Connecting Democracy: Online Consultation and the Flow of Political Communication
The global explosion of online activity is steadily transforming the relationship between government and the public. The first wave of change, "e-government," enlisted the Internet to improve management and the delivery of services. More recently, "e-democracy" has aimed to enhance democracy itself using digital information and communication technology. One notable example of e-democratic practice is the government-sponsored (or government-authorized) online forum for public input on policymaking. This book investigates these "online consultations" and their effect on democratic practice in the United States and Europe, examining the potential of Internet-enabled policy forums to enrich democratic citizenship.
The book first situates the online consultation phenomenon in a conceptual framework that takes into account the contemporary media environment and the flow of political communication; then offers a multifaceted look at the experience of online consultation participants in the United States, the United Kingdom, and France; and finally explores the legal architecture of U.S. and E. U. online consultation. As the contributors make clear, online consultations are not simply dialogues between citizens and government but constitute networked communications involving citizens, government, technicians, civil society organizations, and the media. The topics examined are especially relevant today, in light of the Obama administration's innovations in online citizen involvement.
The following paragraph from the introductory chapter gives a flavor of our framework:
"A useful understanding of the online consultation phenomenon has to go beyond how particular consultations might or might not affect the outcomes of individual policy- making episodes. We need to consider what such consultations provide, or could provide, to the larger flow of political communication within a society. This also means regarding online consultations as something more than simple two-way dialogues between citizen-participants and public decision makers. Instead, they represent a kind of networked communication involving citizens (both participants and auditors), public decision makers (of both the legislative and administrative sort), bureaucrats, technicians, civil society organizations, and the media generally. Exploring the meaning of online consultations to these diverse actors requires evidence -gathering through multiple methods, comparative study, and analysis across a variety of key disciplines. We have to appreciate how the experience is constructed by social, political, and legal forces, including, but not limited to the design of the online consultation experience itself. This sort of approach yields an understanding that the online consultation can best contribute phenomenon's greatest contribution to democratic practice depends by inspiring and supporting a reimagining on it becoming both an impetus to, and a form of support for, a re-imagination of democratic citizenship, a robust form of citizenship that is enhanced by arguably rendered more practical (but hardly inevitable) because of new forms of information and communication technology."
Table of Contents:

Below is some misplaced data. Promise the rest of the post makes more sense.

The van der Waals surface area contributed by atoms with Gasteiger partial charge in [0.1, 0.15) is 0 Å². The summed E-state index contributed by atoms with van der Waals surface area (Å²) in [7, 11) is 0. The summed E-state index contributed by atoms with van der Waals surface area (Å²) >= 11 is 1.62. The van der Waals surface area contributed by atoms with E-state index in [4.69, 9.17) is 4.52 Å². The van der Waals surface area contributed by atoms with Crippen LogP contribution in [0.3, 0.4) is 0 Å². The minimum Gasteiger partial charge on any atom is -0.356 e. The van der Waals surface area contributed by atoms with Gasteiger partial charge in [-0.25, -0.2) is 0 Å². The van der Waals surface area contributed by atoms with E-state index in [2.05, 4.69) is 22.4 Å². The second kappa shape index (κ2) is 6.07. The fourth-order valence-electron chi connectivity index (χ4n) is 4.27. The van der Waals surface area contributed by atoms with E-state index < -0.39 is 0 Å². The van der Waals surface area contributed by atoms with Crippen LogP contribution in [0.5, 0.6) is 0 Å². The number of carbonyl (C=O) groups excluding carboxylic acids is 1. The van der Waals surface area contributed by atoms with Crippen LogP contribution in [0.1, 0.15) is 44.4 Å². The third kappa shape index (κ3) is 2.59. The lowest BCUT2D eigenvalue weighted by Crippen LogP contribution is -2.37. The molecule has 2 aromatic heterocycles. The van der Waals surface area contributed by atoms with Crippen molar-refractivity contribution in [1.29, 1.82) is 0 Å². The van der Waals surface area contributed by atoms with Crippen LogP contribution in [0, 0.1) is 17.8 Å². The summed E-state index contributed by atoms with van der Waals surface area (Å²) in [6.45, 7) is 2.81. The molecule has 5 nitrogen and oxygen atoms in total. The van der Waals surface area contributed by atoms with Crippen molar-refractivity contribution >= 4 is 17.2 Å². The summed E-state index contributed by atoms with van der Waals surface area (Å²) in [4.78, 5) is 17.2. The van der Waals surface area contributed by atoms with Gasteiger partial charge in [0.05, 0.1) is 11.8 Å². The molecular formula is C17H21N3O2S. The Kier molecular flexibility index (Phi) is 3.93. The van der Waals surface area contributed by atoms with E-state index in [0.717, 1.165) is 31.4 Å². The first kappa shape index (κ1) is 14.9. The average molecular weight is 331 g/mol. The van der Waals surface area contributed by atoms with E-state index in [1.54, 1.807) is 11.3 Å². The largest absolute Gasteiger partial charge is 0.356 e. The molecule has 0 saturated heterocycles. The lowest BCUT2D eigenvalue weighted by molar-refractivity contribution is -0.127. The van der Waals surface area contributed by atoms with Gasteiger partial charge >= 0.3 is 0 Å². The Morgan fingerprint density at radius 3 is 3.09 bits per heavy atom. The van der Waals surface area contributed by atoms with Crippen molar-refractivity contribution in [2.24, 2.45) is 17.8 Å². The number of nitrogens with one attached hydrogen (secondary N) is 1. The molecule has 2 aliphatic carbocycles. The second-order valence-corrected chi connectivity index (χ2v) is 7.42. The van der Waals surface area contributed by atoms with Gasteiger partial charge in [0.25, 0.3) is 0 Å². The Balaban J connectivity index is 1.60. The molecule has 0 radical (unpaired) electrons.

1 Online Consultation and Political Communication in the Age of Obama: An Introduction
Peter M. Shane
I- Online Consultation and the Flow of Political Communication
2 Democracy, Distance, and Reach: The New Media Landscape
Stephen Coleman and Vincent Price
3 Web 2.0: New Challenges for the Study of E-Democracy in an Era of Informational Exuberance
4 Online Consultations in Local Government: What Works, When, and Why?
Joachim Astrom and Ake Gronlund
5 Neighborhood Information Systems as Intermediaries in Democratic Communities
Steven J. Balla and Sungsoo Hwang
II- What Online Consultations Mean to Their Participants
6 Playing Politics: The Experience of E-Participation
7 The Participatory Journey in Online Consultations
8 Democratic Consultation and the E-Citizen
Stephen Coleman, Rachel Gibson, and Agnes I. Schneeberger
9 The Technological Dimension of Deliberation: A Comparison between Online- and Off-Line Participation
10 The Third Sector as E-Democratic Intermediaries
Scott Wright and Stephen Coleman
11A Survey of Federal Agency Rulemakers? Attitudes about E-Rulemaking
Jeffrey S. Lubbers
12 The Internet and the Madisonian Cycle: Possibilities and Prospects for Consultative Representation
David Lazer, Michael Neblo, and Kevin Esterling
III- The Legal Architecture of Online Consultation
13 Legal Frameworks and Institutional Contexts for Public Consultation Regarding Administrative Actionfor Executive-Branch Actions: The United States
Peter L. Strauss
14 Legal Frameworks and Institutional Contexts for Public Consultation Regarding Administrative Action for Executive-Branch Actions: The European Union
Polona Picman Stefancic
15 The Legal Environment for Electronic Democracy
Peter M. Shane and Polona Picman Stefancic
16 E-Democracy, Transnational Organizations, and the Challenge of New Techno-Iintermediation
17 Making the E-Citizen: A Socio-Technical Approach to Democracy
About the Editors
Stephen Coleman is Professor of Political Communication in the Institute of Communications Studies at the University of Leeds.
Peter M. Shane is Jacob E. Davis and Jacob E. Davis II Chair in Law at the Ohio State University.
Edited by Stephen Coleman and Peter Shane, the book is a collaborative project of 19 researchers investigating the experience and potential of online consultation in the United States and Europe.
Connecting Democracy: Online Consultation and the Flow of Political Communication, The MIT Press, december 2011.
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